Here are two final observations. First, a cross and resurrection Kingdom narrative for our time has a passive sense. That is, as salt does, we may form communities, embedded in our neighborhoods, that enact the new humanity God is creating through Jesus. And, as salt does, our neighborhoods can sense and taste how it is when all are precious and privileged alike because of the amazing grace of God, and the world can see what happens when we do not think more highly of ourselves but honor and give place to others, especially others who have suffered the sinful assaults of racism by those who regard themselves to be superior. As the salt works there will be change.
But, second, a cross and resurrection Kingdom narrative for our time must have an active sense. As light shines it goes where before there was only darkness and the darkness leaves. So we must go to the places of darkness and to those who love the darkness and let the light that is in us banish the darkness. This is metaphor, of course, and so “darkness” signals only part of the reality (even as “light’ does). Even so, as we let light shine, expressing the crucified and risen Kingdom Truth about God and people, we expect to demonstrate the difference such Truth makes, and we expect darkness to flee.
Unlike most of God’s people for most of history, we have opportunities to shape the governance over us and to help hold it accountable. We can protest and demonstrate for what is right. We can vote for leaders and legislators who are responsible for that governance. And we can enter the spheres of governance themselves in order from within to salt and illumine them in keeping with the unfolding cross and resurrection Kingdom narrative.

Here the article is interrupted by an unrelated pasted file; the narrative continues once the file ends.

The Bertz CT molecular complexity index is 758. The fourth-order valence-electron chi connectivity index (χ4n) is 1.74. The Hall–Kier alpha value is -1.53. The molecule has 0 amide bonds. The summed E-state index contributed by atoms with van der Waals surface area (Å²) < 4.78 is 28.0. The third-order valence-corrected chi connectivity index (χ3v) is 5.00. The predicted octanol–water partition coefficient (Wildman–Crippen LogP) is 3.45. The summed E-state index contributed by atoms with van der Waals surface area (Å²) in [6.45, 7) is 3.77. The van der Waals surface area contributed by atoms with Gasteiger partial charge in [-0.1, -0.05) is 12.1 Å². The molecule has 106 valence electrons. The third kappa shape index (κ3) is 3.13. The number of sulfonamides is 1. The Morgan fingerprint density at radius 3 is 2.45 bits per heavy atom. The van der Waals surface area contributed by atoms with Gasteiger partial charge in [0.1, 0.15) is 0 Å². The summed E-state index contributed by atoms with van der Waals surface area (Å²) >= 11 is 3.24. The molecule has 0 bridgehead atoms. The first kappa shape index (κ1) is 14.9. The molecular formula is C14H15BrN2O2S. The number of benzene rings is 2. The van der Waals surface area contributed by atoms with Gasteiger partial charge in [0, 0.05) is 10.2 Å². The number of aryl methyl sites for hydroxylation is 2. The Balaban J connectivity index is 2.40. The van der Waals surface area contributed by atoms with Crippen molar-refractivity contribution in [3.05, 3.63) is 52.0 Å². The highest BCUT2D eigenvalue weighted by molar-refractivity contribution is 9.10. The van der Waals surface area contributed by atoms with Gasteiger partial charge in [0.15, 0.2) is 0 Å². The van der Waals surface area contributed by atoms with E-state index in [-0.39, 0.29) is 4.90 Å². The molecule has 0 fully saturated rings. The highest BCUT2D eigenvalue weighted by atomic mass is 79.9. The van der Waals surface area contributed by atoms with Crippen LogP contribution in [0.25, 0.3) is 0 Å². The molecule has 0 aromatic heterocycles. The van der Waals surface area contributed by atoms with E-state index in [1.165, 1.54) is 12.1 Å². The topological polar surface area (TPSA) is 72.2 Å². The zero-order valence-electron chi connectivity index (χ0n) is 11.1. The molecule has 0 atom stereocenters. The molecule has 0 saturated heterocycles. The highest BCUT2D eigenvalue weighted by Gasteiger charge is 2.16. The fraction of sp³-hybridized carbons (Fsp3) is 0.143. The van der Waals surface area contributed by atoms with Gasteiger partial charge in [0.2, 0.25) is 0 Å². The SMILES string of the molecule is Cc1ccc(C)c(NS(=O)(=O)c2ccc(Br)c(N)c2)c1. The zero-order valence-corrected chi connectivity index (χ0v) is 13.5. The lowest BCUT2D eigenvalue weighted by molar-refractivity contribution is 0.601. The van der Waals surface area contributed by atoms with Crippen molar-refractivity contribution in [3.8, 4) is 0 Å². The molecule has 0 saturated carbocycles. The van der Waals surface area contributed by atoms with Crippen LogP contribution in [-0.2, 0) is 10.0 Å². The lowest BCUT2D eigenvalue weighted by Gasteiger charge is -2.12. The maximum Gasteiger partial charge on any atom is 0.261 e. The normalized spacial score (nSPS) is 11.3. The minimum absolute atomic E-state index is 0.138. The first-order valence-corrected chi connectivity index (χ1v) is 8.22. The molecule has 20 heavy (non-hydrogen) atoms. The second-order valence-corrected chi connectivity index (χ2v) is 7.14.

If our part of the world is weathering a perfect storm and reaching a tipping point, we must recognize the present Kairos-moment. A Person of Color has shown us the way, the truth and the life. He did not think himself superior to others (though he was) but placed himself at the service of all others, loved them and served them, poured out his life for them until he breathed his last as he hung on a tree. Then God vindicated this One and his way, exalted and enthroned him, and will put everything under his feet in the end. His followers know that the future belongs to this One and his way of ordering human life and community. They salt and illumine their world by walking in his footsteps; they treat one another, their neighbors and potentially all persons in the way he treats them; and they take his light to the places and lovers of darkness. In the Kairos-moment, we must play our part as agents of such a cross and resurrection Kingdom narrative.